The financial mayhem—the incident of bank failures, terrific job-cuts in automo­bile industry mainly, sagging exports, etc., in the USA continues without any brake. Ex­perts apprehend that the US economy may languish in importance and in terms of global power her position may not be unassailable, if the present trend is not arrested soon. India is no less in a better position; if the present trend is any guide. Let us hope that, in terms of global spread and impacts on the global economy, the present holocaust will not be comparable to the Great Depression of 1929- 33—at least in India.

3. Search for Causes of Recession in the USA:

It has been said that the excess liquidity growth caused by recent financial innovations like securitisation of mortgages set the ball rolling to a downward journey. To be more specific, a sub-set of crises emerged from the excess liquidity crisis. In the USA, it came to the notice when the realty sector zoomed up much higher than anticipated—because of improperly secured loans by banks.

(i) Sub-prime Crisis?

It is said that the current financial chaos in the US economy is largely caused by sub-prime mortgage loans. Such loans are indeed risky as these are given to people whose credit-worthiness is always of dubious nature. According to the banking standards, these people are not worthy of getting loans. Banks hesitate in giving loans to the defaulting customers.

Meanwhile, the culture of consumerism developed over the years spurred the financial institutions to provide loans with higher risk higher the risk greater the profit. The banks and other institutions started giving loans at a certain rate of interest to another one who divided huge loan into smaller ones and gave them as housing loans at a still higher interest rate. This higher interest rate is called the sub-prime rate.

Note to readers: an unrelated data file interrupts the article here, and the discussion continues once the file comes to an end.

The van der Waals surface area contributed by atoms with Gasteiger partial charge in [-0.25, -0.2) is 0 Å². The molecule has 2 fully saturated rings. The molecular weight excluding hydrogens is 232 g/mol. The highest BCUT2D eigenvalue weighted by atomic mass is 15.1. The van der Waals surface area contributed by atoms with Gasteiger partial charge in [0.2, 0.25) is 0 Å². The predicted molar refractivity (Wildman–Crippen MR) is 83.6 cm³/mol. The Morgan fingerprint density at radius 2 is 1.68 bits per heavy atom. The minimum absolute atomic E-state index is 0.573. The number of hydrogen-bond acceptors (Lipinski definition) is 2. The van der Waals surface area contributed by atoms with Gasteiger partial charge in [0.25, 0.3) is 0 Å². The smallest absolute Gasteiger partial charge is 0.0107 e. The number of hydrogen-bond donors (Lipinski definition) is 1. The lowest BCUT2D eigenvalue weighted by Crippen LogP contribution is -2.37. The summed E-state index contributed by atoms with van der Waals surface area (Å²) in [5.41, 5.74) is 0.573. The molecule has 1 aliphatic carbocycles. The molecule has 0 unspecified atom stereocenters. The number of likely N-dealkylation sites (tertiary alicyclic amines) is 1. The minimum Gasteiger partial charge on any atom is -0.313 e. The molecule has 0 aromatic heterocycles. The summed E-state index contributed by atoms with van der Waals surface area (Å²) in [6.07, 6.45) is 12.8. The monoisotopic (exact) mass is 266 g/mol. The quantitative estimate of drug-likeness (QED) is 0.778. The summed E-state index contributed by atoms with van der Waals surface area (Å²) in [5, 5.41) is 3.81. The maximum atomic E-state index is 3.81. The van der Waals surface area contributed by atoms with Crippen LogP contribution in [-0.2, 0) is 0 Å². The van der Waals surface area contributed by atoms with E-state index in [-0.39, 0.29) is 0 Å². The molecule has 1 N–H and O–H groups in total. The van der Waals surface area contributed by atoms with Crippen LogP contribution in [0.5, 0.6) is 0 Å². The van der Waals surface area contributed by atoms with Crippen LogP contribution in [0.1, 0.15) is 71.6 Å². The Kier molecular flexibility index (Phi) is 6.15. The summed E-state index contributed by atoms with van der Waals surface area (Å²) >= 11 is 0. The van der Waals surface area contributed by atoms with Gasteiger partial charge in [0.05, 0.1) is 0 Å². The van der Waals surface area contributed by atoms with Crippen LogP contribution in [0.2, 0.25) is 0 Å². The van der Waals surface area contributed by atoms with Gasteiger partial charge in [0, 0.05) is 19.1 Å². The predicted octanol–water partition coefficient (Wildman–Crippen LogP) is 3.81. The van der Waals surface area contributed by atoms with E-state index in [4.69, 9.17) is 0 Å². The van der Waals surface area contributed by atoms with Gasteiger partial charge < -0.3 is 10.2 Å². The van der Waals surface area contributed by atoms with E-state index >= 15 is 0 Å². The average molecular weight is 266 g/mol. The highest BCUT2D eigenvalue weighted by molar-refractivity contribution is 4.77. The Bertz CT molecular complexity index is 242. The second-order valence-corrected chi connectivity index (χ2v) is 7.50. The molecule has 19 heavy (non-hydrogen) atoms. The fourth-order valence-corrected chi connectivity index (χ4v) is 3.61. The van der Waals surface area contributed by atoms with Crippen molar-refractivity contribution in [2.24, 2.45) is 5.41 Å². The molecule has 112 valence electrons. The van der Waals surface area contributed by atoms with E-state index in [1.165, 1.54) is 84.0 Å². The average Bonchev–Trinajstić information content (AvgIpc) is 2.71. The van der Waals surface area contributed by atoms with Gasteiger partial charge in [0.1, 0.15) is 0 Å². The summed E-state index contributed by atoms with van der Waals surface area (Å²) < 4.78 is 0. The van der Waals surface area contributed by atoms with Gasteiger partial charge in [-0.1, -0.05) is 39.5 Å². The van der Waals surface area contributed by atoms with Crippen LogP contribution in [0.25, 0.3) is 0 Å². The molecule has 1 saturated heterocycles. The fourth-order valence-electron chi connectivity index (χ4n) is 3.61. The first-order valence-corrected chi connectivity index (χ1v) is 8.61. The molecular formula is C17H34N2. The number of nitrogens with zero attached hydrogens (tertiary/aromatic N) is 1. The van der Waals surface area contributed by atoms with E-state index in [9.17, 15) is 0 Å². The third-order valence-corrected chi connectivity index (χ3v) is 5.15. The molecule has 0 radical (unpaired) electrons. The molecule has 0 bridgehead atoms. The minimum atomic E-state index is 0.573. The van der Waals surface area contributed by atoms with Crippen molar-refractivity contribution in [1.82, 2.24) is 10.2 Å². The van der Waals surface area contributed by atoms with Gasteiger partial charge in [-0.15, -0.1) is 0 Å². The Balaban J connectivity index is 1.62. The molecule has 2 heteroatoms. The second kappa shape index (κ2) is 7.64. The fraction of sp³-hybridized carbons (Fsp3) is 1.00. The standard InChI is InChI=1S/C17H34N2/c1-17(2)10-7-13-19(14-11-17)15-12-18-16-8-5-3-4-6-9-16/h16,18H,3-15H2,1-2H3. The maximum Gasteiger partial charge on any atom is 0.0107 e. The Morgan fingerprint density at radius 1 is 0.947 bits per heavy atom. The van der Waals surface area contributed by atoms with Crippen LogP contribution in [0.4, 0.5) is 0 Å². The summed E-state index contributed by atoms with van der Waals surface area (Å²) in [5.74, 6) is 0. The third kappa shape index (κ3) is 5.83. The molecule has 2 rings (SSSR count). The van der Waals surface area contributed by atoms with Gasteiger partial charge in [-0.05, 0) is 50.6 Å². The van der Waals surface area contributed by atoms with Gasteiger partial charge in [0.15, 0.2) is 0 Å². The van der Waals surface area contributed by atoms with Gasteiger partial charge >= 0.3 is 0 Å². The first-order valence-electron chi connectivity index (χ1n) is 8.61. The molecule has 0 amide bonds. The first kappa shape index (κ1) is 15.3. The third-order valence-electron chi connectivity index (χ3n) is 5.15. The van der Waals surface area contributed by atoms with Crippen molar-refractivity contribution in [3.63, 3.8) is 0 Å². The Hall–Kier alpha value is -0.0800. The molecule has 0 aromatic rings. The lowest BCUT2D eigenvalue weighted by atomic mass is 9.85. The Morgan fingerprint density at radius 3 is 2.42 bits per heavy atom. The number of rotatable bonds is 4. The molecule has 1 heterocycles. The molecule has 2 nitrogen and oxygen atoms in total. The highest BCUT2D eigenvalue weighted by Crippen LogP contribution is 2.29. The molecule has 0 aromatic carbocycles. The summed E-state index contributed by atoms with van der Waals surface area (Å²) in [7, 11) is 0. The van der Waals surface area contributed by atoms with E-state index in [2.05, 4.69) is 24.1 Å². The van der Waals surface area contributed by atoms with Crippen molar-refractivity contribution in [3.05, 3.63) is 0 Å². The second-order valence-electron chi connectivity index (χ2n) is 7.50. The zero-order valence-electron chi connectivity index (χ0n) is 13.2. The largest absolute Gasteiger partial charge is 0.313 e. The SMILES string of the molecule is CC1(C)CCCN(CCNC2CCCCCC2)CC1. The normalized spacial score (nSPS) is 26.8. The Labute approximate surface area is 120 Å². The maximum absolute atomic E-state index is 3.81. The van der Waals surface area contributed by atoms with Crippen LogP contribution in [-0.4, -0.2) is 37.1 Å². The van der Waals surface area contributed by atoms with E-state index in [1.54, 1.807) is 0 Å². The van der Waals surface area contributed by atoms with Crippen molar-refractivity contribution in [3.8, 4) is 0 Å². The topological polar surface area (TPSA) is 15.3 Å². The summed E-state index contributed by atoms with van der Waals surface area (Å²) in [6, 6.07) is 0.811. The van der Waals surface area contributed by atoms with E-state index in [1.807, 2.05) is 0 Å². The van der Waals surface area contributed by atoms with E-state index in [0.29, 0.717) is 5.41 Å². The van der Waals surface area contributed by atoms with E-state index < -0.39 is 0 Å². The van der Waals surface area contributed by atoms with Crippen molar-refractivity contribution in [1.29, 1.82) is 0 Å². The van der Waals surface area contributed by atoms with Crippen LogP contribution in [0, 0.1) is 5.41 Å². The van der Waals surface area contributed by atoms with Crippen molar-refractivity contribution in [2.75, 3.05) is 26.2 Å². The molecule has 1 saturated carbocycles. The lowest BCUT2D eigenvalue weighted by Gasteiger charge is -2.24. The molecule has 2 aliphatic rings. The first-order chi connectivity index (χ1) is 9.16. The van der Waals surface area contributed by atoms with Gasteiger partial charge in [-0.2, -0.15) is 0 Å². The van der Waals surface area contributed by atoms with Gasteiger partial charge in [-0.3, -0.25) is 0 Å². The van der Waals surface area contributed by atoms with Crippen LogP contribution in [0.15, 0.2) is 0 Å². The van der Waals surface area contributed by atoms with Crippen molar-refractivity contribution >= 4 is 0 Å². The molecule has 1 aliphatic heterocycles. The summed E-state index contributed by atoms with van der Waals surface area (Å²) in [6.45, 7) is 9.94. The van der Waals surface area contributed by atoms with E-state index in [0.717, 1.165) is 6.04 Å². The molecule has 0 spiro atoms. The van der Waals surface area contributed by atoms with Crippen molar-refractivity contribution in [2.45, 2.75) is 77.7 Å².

This sub-prime home loan market bubble in the USA exposed the pervasive weaknesses in the financial deregulation and the global financial system in a reckless manner. Sub- prime crisis caused by defaulting mortgage payments in housing loans sanctioned but not based on any prudential norms did the early damage in the USA.

In fact, such defaulting payments have had cascading effects on the financial system and the real economy causing the GDP to decline and unemployment to rise, incidence in the rise of bankruptcy of banking institutions, and so on. The final effect was felt on the stock market when it crashed. The US Government came out with a bail out package. But by the end of January 2009, the US economy is really in doldrums.

The US GDP shrunk by 0.5 p.c. in the third quarter of the year 2008 the biggest fall since 2001. Spending on non-durable goods say food and clothing declined by 6.4 p.c. in the third quarter of 2008 the largest drop since 1950. Nearly 2.6 million US people lost their jobs in 2008 the worst since the termination of the World War II.

The slowdown in the US economy has, of course, spillover effects on the other economies of the world, including India. Impacts of US recession on other economies of the globe are being felt now— since the global economy is shrinking due to interlinked interdependent problems originating in the financial markets. Confidence in global credit markets is really at stake. A kind of recession-deflation vicious cycle is operating.

(ii) Is India Trapped in Recession?